Fougeron Architecture uses an unusual rainscreen and sculptural stairs to enliven multifamily housing
400 Grove—a formerly vacant parcel that is now a 34-unit market-rate development by Fougeron Architects in San Francisco’s Hayes Valley—boasts a facade on Gough Street articulated by exaggerated bays along its uppermost floors, and pierced by a zigzagging, five-story-tall opening. The floors closer to the street feature opposing geometries with expanses of glass storefront on the ground-level retail spaces. The scissoring facades are clad in a rainscreen made out of deeply stained wooden dowels—a repetitive, vertically oriented hatch that softens the building’s sharper angles. The third floor is set back and rectilinear in comparison to those above, occupying the variable spaces underneath the overhanging floors.
The interruption in the Gough Street facade leads to an interior courtyard that contains private and shared outdoor spaces and circulation cores. The dowels make an appearance here as well as guardrails for the stairwells. The designers chose to sink the building’s parking garage five feet below grade, allowing for the courtyard to be slightly elevated above the street but not so high that it is inaccessible. The courtyard is visually connected to the commercial spaces via a large window and is populated by water-wise plants—Marta Fry Landscape Associates served as the landscape architect for the project.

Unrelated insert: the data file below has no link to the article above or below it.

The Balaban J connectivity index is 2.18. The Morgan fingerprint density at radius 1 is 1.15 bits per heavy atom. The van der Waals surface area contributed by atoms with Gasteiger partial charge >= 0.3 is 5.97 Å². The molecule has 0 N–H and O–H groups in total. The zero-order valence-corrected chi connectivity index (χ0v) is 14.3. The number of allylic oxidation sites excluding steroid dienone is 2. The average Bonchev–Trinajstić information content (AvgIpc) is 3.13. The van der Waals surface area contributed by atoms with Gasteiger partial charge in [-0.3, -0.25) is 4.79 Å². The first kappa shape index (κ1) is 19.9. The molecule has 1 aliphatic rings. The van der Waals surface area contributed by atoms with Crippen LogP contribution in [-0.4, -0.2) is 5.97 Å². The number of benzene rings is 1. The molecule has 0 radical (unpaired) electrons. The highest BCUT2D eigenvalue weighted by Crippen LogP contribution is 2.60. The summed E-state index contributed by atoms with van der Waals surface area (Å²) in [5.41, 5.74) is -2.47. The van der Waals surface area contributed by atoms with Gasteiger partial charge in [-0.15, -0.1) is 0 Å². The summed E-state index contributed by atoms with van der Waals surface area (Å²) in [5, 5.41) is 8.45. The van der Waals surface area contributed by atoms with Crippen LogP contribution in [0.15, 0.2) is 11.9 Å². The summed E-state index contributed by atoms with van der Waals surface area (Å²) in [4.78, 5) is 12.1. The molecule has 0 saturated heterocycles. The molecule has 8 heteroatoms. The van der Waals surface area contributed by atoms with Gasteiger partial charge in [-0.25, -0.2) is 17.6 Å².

Studios and one- and two-bedroom units are organized around the courtyard. Instead of wrapping the courtyard in overhanging single-loaded corridors, which would force living room windows to face onto the walkway as is typical, the architect repositioned the circulation to allow for the units along the north end of the building to be accessed via a pair of bridges that lead to shared-entry landings. Anne Fougeron, principal of Fougeron Architecture, said, “We wanted to put the open space in the middle of the site instead of along one side.”